2 years after Irma, Immokalee cancer survivor finds joy in her community built home

In Immokalee, we find an inspiring Hurricane Irma story of one family finding sunshine after the storm.

The sun shines down on Deborah Coe’s new home and the life she has built. The Fuschia flower now blossoms between the leaves that endured the trauma of the Category 3 hurricane when it made landfall.

“Hanging outside is a plant that belonged to my mother,” Coe said. The plant is all that remains before Irma destroyed her Immokalee home in 2017.

Deborah Coe admires her mother's Staghorn plant growing in her front yard. It's one of the only things Coe could save before Irma destroyed her Immokalee home in September of 2017. (Credit: WINK News)
Deborah Coe admires her mother’s Staghorn plant growing in her front yard. It’s one of the only things Coe could save before Irma destroyed her Immokalee home in September of 2017. (Credit: WINK News)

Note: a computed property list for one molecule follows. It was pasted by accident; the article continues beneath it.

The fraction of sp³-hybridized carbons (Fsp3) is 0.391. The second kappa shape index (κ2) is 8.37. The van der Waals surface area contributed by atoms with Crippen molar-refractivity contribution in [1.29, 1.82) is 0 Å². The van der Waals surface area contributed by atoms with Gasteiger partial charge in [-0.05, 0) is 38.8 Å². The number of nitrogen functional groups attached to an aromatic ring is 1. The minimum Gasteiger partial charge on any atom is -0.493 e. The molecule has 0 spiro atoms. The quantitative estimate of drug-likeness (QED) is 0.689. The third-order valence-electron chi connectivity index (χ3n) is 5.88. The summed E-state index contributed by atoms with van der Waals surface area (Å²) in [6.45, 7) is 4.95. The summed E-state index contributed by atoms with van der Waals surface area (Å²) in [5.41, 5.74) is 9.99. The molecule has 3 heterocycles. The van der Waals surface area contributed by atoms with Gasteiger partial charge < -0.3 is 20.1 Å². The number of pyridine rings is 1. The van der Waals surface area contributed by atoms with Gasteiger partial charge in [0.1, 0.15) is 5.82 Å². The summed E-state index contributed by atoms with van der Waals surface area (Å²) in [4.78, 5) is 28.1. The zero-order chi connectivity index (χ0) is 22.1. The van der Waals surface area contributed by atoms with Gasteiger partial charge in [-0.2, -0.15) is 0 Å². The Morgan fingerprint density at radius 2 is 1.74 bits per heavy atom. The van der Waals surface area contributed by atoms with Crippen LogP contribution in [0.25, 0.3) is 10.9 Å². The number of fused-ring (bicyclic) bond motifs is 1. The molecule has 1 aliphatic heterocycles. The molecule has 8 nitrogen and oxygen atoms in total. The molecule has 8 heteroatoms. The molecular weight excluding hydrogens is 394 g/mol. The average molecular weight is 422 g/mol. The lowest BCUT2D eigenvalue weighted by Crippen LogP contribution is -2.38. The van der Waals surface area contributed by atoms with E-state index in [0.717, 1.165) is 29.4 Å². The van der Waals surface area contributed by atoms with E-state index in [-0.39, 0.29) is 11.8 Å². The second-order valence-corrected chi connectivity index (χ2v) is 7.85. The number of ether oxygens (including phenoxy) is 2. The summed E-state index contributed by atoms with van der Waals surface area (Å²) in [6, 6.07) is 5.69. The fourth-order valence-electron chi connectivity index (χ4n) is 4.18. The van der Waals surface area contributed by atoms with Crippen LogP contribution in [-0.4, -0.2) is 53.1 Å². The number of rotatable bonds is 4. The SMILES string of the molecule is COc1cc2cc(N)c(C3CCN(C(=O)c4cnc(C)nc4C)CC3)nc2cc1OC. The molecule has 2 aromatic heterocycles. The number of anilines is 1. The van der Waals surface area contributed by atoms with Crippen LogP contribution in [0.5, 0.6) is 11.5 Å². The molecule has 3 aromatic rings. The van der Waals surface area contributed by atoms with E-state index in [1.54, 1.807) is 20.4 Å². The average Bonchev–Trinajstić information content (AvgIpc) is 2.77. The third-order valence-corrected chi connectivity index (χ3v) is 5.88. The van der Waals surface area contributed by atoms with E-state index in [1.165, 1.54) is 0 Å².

Irma brought water in and the wind tore off the back end of the home. When they returned to find the house in its dilapidated state, tears were streaming down her mother’s face.

“It’s a scary thing because you find yourself homeless,” Coe said. “Just shortly after that, I found out I had cancer.”

As Coe lived in hotels and battled cancer, she saw several organizations, including the Guadalupe Center and the Habitat for Humanity, along with many volunteers, come together to build her the house.

It is a gift that brought Coe tears of joy as it helps her heart deal from the powerful storm. Now, the woman inspiring people is making dinner and new memories in her new home.

“Hurricane Irma was a bad storm, but good things came out of it,” Coe said. “Blessings and this is one of them.”

Reporter:Melinda Lee
Writer:Michael Mora
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